Today, guests are invited to enjoy dinner in the hotel’s medieval dining room, complete with sloping wooden floors and flickering candles. The menu, featuring northeasterly twists, is delicious and includes locally-sourced foods from wonderfully named places such as ‘Peter’s Plot’ and ‘The Tomato Stall’.
Afterwards, be sure to enjoy a drink in the medieval vaulted room that now houses the local pub – The Crypt.
10. Visit Hadrian’s Wall & the Sycamore Gap
Top of most lists of unmissable things to do Northumberland is a hike to Hadrian’s Wall and the nearby Sycamore Gap.
For the easiest walk there, begin your trip with a visit to The Sill: National Landscape Discovery Centre. Found in the delightfully-named village of ‘Once Brewed’ inside the Northumberland National Park, this visitor centre provides a great introduction to the history of Hadrian’s Wall (and offers a great spot for a cup of tea, too).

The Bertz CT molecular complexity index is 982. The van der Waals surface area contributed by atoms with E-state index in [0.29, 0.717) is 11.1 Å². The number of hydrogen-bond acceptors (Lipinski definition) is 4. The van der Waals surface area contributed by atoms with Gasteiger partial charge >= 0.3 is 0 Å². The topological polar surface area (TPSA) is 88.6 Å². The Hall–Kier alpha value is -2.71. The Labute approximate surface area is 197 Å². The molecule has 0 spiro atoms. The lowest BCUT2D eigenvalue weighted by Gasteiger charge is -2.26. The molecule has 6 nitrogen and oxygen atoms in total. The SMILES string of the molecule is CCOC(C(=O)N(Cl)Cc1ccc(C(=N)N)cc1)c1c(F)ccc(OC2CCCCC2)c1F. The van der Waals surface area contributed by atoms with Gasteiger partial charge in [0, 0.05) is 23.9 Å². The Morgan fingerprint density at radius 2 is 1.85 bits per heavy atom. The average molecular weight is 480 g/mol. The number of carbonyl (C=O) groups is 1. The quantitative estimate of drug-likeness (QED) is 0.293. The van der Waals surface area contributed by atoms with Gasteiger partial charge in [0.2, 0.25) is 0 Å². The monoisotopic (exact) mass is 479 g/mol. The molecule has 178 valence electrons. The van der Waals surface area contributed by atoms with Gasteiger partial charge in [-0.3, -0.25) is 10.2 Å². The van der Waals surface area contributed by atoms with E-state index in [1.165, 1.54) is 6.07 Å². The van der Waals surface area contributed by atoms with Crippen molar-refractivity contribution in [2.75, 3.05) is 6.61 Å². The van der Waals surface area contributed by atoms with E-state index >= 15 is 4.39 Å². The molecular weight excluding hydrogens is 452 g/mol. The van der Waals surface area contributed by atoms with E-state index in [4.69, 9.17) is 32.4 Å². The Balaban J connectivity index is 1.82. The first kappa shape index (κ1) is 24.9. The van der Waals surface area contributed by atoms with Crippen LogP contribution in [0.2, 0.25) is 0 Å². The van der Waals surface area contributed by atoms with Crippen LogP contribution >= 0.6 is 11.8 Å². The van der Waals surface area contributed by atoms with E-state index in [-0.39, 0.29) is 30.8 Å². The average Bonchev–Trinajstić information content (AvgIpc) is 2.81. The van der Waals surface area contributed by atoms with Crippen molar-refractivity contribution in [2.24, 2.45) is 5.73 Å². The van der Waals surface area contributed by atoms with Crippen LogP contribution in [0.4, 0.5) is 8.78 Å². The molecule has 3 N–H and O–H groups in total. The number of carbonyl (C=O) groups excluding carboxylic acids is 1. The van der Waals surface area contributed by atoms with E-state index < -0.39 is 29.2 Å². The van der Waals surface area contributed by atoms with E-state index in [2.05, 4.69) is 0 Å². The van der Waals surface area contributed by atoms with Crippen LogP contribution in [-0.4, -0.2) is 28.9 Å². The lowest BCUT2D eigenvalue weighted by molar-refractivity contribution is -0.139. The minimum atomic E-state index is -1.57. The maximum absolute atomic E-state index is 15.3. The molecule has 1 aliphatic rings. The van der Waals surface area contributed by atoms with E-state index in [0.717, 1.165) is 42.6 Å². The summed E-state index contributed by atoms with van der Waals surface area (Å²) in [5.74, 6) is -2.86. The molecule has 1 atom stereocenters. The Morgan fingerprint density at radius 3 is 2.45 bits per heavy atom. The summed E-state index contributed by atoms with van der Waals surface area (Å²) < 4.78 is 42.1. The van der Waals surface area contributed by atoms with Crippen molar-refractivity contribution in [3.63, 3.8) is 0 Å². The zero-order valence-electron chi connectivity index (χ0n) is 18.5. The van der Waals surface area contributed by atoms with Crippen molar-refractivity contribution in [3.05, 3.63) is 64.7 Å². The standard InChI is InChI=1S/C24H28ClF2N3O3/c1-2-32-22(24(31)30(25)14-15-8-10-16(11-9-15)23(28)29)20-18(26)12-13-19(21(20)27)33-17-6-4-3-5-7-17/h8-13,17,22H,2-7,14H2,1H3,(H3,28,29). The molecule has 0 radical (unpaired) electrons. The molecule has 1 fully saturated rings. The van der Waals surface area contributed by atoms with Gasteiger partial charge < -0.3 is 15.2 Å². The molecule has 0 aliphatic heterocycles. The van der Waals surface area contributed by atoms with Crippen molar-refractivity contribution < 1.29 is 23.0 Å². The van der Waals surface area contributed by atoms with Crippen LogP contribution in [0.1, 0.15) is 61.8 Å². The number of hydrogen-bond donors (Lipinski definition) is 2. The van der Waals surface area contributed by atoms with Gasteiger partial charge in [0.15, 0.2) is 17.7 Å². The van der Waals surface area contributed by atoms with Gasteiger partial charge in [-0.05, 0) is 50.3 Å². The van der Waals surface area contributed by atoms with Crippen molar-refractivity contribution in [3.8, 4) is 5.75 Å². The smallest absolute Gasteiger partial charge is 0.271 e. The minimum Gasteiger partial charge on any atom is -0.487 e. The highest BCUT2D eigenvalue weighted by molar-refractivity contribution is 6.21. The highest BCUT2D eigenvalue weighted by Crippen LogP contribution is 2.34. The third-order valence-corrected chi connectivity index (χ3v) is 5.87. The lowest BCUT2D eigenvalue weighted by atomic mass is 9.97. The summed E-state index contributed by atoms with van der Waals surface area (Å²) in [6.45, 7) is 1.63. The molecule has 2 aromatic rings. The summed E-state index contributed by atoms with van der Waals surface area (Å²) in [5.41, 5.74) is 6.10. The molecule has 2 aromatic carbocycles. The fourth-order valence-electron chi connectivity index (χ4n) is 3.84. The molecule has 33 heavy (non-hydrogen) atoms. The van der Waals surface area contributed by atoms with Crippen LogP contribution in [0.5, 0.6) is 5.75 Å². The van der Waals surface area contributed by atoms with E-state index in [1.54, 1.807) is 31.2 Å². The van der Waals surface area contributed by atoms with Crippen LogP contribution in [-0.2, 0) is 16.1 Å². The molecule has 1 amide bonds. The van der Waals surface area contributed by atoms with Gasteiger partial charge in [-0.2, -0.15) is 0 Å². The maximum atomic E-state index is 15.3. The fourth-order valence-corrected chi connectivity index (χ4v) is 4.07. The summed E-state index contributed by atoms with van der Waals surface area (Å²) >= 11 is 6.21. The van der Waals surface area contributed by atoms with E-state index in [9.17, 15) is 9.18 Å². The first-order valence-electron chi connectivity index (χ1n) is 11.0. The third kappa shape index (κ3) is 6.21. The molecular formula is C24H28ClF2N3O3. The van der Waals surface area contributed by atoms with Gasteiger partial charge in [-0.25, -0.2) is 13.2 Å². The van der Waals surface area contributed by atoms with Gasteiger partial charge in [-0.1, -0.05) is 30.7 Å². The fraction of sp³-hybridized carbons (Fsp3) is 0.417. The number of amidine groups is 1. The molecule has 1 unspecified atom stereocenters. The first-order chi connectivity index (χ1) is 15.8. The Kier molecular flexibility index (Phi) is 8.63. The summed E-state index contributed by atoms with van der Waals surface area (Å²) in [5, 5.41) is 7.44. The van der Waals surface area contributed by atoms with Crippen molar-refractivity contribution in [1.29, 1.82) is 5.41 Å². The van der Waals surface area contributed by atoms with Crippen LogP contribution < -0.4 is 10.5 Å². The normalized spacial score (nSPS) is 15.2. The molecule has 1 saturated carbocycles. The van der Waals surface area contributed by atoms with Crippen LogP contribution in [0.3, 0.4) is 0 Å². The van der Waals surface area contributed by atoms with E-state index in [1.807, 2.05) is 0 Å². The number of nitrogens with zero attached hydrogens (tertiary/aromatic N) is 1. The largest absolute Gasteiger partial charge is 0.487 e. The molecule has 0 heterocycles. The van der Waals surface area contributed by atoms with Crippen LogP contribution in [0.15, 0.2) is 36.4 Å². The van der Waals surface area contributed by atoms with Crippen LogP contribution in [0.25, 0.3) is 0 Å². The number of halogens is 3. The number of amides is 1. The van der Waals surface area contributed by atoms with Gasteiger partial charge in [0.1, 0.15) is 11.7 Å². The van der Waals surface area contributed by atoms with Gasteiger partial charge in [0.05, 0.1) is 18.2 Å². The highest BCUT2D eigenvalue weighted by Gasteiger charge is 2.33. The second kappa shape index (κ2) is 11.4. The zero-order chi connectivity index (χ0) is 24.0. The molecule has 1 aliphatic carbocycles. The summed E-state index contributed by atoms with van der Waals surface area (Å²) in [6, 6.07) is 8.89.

Sycamore Gap – the most photographed spots in Northumberland – sits next to Hadrian’s Wall and is a 45 minute walk from the visitor’s centre. This (fairly moderate) walk takes you through the wilds of Northumberland National Park and is truly beautiful – a rolling, windswept sort of affair.
11. Stargazing in Northumberland
If you’ve ever wondered if you can see the Northern Lights in Northumberland, the answer is a surprising ‘yes’.
Home to some of the darkest skies in Europe, Northumberland is not only a fantastic place to stargaze but, if you’re lucky, to spot the elusive Northern Lights.
For the best stargazing experience in Northumberland, head to the Kielder Observatory – open all year round. Nestled in the heart of Northumberland International Dark Sky Park, Kielder Observatory boasts the largest gold-tier dark sky park in Europe, thanks to minimal light pollution.
To visit, be sure to book your tickets ahead of time and enjoy access to talks, multiple telescopes and the chance to spot shooting starts, with the help of onsite guides.